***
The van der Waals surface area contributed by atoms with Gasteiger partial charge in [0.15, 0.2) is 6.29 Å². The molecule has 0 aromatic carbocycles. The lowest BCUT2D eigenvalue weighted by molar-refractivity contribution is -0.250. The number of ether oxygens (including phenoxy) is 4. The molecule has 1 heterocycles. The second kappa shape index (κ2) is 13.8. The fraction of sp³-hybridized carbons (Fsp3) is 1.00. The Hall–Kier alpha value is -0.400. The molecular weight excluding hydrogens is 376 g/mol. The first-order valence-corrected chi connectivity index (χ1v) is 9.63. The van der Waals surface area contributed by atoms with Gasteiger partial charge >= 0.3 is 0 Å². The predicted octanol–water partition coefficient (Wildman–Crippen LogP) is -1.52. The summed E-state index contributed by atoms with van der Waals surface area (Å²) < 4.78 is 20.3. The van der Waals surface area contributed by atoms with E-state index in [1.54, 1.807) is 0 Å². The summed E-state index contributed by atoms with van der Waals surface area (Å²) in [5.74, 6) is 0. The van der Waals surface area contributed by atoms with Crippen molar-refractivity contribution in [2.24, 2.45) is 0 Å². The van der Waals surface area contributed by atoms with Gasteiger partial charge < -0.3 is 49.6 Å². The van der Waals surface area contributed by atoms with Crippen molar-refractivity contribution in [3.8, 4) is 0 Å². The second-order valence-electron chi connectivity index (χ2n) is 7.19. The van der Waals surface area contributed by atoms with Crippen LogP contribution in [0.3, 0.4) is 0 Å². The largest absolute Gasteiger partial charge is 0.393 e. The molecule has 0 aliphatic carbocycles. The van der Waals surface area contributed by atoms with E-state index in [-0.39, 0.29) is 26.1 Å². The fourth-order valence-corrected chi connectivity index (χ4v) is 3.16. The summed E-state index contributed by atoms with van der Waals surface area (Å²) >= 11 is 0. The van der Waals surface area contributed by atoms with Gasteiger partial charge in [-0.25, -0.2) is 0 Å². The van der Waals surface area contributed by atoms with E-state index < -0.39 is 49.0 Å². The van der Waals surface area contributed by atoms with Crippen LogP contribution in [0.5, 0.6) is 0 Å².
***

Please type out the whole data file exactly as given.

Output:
The van der Waals surface area contributed by atoms with Gasteiger partial charge in [0.15, 0.2) is 6.29 Å². The molecule has 0 aromatic carbocycles. The lowest BCUT2D eigenvalue weighted by molar-refractivity contribution is -0.250. The number of ether oxygens (including phenoxy) is 4. The molecule has 1 heterocycles. The second kappa shape index (κ2) is 13.8. The fraction of sp³-hybridized carbons (Fsp3) is 1.00. The Hall–Kier alpha value is -0.400. The molecular weight excluding hydrogens is 376 g/mol. The first-order valence-corrected chi connectivity index (χ1v) is 9.63. The van der Waals surface area contributed by atoms with Gasteiger partial charge >= 0.3 is 0 Å². The predicted octanol–water partition coefficient (Wildman–Crippen LogP) is -1.52. The summed E-state index contributed by atoms with van der Waals surface area (Å²) < 4.78 is 20.3. The van der Waals surface area contributed by atoms with E-state index in [1.54, 1.807) is 0 Å². The summed E-state index contributed by atoms with van der Waals surface area (Å²) in [5.74, 6) is 0. The van der Waals surface area contributed by atoms with Crippen molar-refractivity contribution in [2.24, 2.45) is 0 Å². The van der Waals surface area contributed by atoms with Gasteiger partial charge < -0.3 is 49.6 Å². The van der Waals surface area contributed by atoms with Crippen molar-refractivity contribution in [3.8, 4) is 0 Å². The second-order valence-electron chi connectivity index (χ2n) is 7.19. The van der Waals surface area contributed by atoms with Crippen LogP contribution in [0.3, 0.4) is 0 Å². The largest absolute Gasteiger partial charge is 0.393 e. The molecule has 0 aliphatic carbocycles. The van der Waals surface area contributed by atoms with E-state index in [-0.39, 0.29) is 26.1 Å². The fourth-order valence-corrected chi connectivity index (χ4v) is 3.16. The summed E-state index contributed by atoms with van der Waals surface area (Å²) >= 11 is 0. The van der Waals surface area contributed by atoms with Gasteiger partial charge in [-0.25, -0.2) is 0 Å². The van der Waals surface area contributed by atoms with E-state index < -0.39 is 49.0 Å². The van der Waals surface area contributed by atoms with Crippen LogP contribution in [0.5, 0.6) is 0 Å².